I believe global goal 10 is so important for all women garment workers around the world.
Natascia Radice supports Global Goal 10 #ReducedInequalities!
My Gold Tattoos
Afternoon tea with Nadiya Hussain coincided with the challenge
Afternoon Tea and Book Signing with Nadiya Hussain
Many thanks to my sister in Manchester for donating to a generous amount this week.
What can ''YOU'' do?
Every little helps and your donation will provide Labour Behind The Label the opportunity to raise awareness about the rights of factory workers and improve their wages and working conditions.
A Living Wage is a Human Right.
To read more about Labour Behind The Label and their campaigns please click on the link below.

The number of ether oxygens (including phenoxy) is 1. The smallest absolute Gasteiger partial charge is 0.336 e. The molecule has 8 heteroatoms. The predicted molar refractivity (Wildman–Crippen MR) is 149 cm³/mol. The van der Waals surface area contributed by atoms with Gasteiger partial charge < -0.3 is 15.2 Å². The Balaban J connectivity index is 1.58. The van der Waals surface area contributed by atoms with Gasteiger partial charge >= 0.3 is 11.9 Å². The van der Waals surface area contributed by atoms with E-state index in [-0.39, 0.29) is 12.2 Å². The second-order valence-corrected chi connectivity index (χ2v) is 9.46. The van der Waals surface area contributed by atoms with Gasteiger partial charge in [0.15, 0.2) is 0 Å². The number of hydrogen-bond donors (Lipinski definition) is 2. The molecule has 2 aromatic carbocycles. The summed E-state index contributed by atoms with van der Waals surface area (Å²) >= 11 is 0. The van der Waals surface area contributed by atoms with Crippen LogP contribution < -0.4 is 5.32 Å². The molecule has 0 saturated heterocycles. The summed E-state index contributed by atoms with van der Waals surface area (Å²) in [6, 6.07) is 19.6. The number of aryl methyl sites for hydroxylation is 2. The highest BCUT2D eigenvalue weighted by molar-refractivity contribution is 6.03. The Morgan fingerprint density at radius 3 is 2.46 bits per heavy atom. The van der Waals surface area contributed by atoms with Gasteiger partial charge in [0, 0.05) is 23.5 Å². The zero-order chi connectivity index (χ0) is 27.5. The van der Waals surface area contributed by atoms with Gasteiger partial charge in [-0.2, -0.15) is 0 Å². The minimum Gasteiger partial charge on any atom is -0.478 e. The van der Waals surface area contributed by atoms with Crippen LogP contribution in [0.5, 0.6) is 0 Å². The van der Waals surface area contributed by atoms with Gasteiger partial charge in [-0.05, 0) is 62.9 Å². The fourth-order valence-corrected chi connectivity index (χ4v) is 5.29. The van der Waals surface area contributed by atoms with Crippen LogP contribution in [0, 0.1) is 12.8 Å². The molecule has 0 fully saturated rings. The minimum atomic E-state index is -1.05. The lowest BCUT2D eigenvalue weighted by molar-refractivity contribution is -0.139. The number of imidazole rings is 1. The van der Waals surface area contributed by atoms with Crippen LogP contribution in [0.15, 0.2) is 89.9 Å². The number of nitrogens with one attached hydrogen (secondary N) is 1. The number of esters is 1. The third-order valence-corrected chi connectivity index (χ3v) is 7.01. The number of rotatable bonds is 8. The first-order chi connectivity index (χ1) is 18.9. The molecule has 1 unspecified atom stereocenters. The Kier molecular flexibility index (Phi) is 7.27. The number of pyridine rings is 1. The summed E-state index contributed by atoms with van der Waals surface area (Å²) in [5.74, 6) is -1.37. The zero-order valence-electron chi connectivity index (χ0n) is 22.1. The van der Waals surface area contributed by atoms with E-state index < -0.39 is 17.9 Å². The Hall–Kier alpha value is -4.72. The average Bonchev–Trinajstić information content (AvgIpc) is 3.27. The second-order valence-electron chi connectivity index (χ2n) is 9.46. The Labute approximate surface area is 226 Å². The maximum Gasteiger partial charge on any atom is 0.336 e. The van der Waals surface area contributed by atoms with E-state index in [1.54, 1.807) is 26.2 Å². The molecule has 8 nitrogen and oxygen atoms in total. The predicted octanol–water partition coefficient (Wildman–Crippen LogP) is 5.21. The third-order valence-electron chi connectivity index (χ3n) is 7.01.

If you feel inspired, sign up and take the challenge with me.
Helen Barlow Scott and Sabeena Ahmed
WHEN YOU'RE OUT AND ABOUT BEING ETHICAL IS SO EASY
With the help of my creative director Helen we've created a little reminder of how easy it is to support fairtrade producers and be ethical at the same time.
We hope you will find it useful.
TOP 10 TIPS TO FAIR TRADE AND ETHICAL SHOPPING
1. Seek Fairtrade, organic, slave free and eco friendly labels.
2. Support socially conscious brands.
3. Buy only what you love and be selective
and ask 'Who made my clothes?'
'Do I really need to buy it?'
4. Do your research if you can't see where the product is made the company does not want to know.
5. Think beyond the end result where did the sourcing happen and what is product made of?
6. Reduce waste by avoiding disposable products.
7. Shop locally and support independent designers and boutiques.
8. Shop vintage and upcycled for truly unique products.